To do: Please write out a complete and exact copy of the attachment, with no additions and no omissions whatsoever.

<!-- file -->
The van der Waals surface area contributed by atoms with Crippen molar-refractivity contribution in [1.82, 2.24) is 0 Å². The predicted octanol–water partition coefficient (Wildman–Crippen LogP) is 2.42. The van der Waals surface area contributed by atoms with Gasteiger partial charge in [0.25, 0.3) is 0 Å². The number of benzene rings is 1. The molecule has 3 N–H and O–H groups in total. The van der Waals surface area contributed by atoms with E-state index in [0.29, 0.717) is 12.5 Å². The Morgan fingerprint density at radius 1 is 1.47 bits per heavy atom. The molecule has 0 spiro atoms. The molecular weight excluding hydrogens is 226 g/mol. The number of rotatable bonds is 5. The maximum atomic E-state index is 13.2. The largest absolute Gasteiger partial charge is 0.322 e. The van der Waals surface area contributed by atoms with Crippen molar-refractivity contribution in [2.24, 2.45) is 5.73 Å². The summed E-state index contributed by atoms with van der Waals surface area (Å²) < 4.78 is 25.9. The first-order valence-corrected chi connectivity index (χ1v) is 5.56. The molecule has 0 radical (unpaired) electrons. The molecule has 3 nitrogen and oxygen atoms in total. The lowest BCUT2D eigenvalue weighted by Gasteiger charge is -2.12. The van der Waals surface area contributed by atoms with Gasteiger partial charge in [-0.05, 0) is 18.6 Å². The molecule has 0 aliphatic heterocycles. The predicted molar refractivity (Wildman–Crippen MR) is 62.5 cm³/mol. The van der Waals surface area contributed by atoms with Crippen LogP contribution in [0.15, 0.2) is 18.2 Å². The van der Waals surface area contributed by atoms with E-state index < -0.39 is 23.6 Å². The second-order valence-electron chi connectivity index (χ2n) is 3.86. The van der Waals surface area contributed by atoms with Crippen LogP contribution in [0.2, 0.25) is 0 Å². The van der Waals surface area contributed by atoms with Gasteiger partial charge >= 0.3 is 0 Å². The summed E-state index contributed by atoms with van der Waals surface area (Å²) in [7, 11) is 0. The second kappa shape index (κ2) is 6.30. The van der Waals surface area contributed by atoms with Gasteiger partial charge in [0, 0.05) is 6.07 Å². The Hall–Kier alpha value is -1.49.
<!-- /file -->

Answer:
The van der Waals surface area contributed by atoms with Crippen molar-refractivity contribution in [1.82, 2.24) is 0 Å². The predicted octanol–water partition coefficient (Wildman–Crippen LogP) is 2.42. The van der Waals surface area contributed by atoms with Gasteiger partial charge in [0.25, 0.3) is 0 Å². The number of benzene rings is 1. The molecule has 3 N–H and O–H groups in total. The van der Waals surface area contributed by atoms with E-state index in [0.29, 0.717) is 12.5 Å². The Morgan fingerprint density at radius 1 is 1.47 bits per heavy atom. The molecule has 0 spiro atoms. The molecular weight excluding hydrogens is 226 g/mol. The number of rotatable bonds is 5. The maximum atomic E-state index is 13.2. The largest absolute Gasteiger partial charge is 0.322 e. The van der Waals surface area contributed by atoms with Crippen molar-refractivity contribution in [2.24, 2.45) is 5.73 Å². The summed E-state index contributed by atoms with van der Waals surface area (Å²) < 4.78 is 25.9. The first-order valence-corrected chi connectivity index (χ1v) is 5.56. The molecule has 0 radical (unpaired) electrons. The molecule has 3 nitrogen and oxygen atoms in total. The lowest BCUT2D eigenvalue weighted by Gasteiger charge is -2.12. The van der Waals surface area contributed by atoms with Gasteiger partial charge in [-0.05, 0) is 18.6 Å². The molecule has 0 aliphatic heterocycles. The predicted molar refractivity (Wildman–Crippen MR) is 62.5 cm³/mol. The van der Waals surface area contributed by atoms with Crippen LogP contribution in [0.15, 0.2) is 18.2 Å². The van der Waals surface area contributed by atoms with E-state index < -0.39 is 23.6 Å². The second-order valence-electron chi connectivity index (χ2n) is 3.86. The van der Waals surface area contributed by atoms with Crippen LogP contribution in [0.2, 0.25) is 0 Å². The van der Waals surface area contributed by atoms with Gasteiger partial charge >= 0.3 is 0 Å². The summed E-state index contributed by atoms with van der Waals surface area (Å²) in [7, 11) is 0. The second kappa shape index (κ2) is 6.30. The van der Waals surface area contributed by atoms with Gasteiger partial charge in [0, 0.05) is 6.07 Å². The Hall–Kier alpha value is -1.49.